Hempstead rally seeks an end to violence
Web linksMore Hempstead Village news
More than 400 Hempstead Village residents and others from nearby communities gathered in Mirschel Park Saturday for the ninth annual Hempstead Day, to promote an end to violence.
The village of 54,000 has among the highest crime rates on Long Island, residents, and community activists and local officials are concerned about a spike in homicides this year.
"Hempstead is really hot right now, which is one of our main concerns," said Bishop J. Raymond Mackey, executive director of Mineola-based Helping End Violence Now (HEVN), a coalition of community groups that organized the event. "We need to work on anger removal."
Homicides in the village increased 75 percent, from 4 to 7 from Jan. 1 to Aug. 12 compared with last year, according to the Hempstead Village Police Department. Overall violent crime -- including rape, robbery and assault -- is down 12 percent, from 257 to 226, compared with a year ago.
Last month, 24-year-old Blair M. Kearse was fatally shot and a second victim was wounded on Linden Place.
"I'm here to tell y'all you can turn your life around and you can be better in the community," Chris Maddox, 30, a former HEVN outreach worker who previously served five years in prison, told the gathering. "You don't have to be on the streets to be recognized in the community."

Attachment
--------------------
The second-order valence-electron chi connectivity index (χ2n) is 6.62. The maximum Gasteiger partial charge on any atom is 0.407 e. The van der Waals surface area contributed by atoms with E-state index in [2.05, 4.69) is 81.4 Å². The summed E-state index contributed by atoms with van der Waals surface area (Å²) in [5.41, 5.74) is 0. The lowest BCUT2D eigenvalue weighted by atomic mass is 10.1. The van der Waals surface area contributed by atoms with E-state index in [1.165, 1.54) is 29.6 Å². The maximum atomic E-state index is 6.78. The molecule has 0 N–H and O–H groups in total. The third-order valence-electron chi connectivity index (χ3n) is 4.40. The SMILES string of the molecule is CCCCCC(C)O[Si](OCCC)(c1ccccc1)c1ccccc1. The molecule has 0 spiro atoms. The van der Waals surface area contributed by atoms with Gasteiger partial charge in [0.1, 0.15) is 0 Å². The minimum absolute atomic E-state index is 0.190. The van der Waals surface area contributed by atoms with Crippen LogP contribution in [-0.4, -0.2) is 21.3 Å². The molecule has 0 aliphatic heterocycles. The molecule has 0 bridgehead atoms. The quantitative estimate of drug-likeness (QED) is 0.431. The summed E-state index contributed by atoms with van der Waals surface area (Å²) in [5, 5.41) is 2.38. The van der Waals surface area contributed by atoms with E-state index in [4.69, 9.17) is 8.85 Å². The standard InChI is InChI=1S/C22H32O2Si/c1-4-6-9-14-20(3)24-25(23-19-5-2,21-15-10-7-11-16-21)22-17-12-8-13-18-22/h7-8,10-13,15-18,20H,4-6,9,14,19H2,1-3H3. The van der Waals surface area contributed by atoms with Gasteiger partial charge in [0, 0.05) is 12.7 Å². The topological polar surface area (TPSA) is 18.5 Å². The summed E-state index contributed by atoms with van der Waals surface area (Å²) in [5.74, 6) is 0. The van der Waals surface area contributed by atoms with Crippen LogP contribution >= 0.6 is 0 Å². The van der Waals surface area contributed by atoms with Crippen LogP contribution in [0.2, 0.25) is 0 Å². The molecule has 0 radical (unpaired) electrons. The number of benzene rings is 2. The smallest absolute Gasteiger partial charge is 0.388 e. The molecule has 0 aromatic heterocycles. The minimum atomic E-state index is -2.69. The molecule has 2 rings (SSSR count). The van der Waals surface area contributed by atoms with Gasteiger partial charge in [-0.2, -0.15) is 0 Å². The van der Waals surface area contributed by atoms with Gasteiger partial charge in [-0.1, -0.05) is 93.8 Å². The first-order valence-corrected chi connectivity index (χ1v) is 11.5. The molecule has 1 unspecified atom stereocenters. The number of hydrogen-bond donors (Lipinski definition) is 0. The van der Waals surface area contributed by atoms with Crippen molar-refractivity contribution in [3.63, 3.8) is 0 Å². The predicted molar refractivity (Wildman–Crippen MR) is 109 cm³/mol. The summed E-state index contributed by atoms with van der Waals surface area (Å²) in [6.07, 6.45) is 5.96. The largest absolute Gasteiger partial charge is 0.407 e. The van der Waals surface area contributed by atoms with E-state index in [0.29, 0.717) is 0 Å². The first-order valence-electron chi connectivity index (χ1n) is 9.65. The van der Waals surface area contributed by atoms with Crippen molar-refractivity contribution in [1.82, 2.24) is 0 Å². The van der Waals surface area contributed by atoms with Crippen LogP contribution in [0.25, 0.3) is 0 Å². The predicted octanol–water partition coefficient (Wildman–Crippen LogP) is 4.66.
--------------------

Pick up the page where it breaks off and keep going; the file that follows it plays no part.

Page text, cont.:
More than 60 youths played in a basketball tournament during the event in memory of Hykiem Coney, 34, a former gang member who became an anti-gang activist, but was fatally shot outside a Hempstead bar in 2006 by a gunman targeting someone else. Other attendees enjoyed free food, gospel music and prayer.
"I used to be in a gang on the streets, but I am here to give back," said tournament coordinator Christen Bradley, 28, of Roosevelt, who went to prison at age 17 for four years. "I helped to create the chaos that is out there; it's only right to fix it."
A few steps from the park is Terrace Avenue, a six-block area that Nassau County District Attorney Kathleen Rice described in January 2009 as Long Island's most notorious "open-air drug market." "This is our way of giving back in this community," Mackey said. "It is behind Terrace Avenue, an area that needs much ministering to."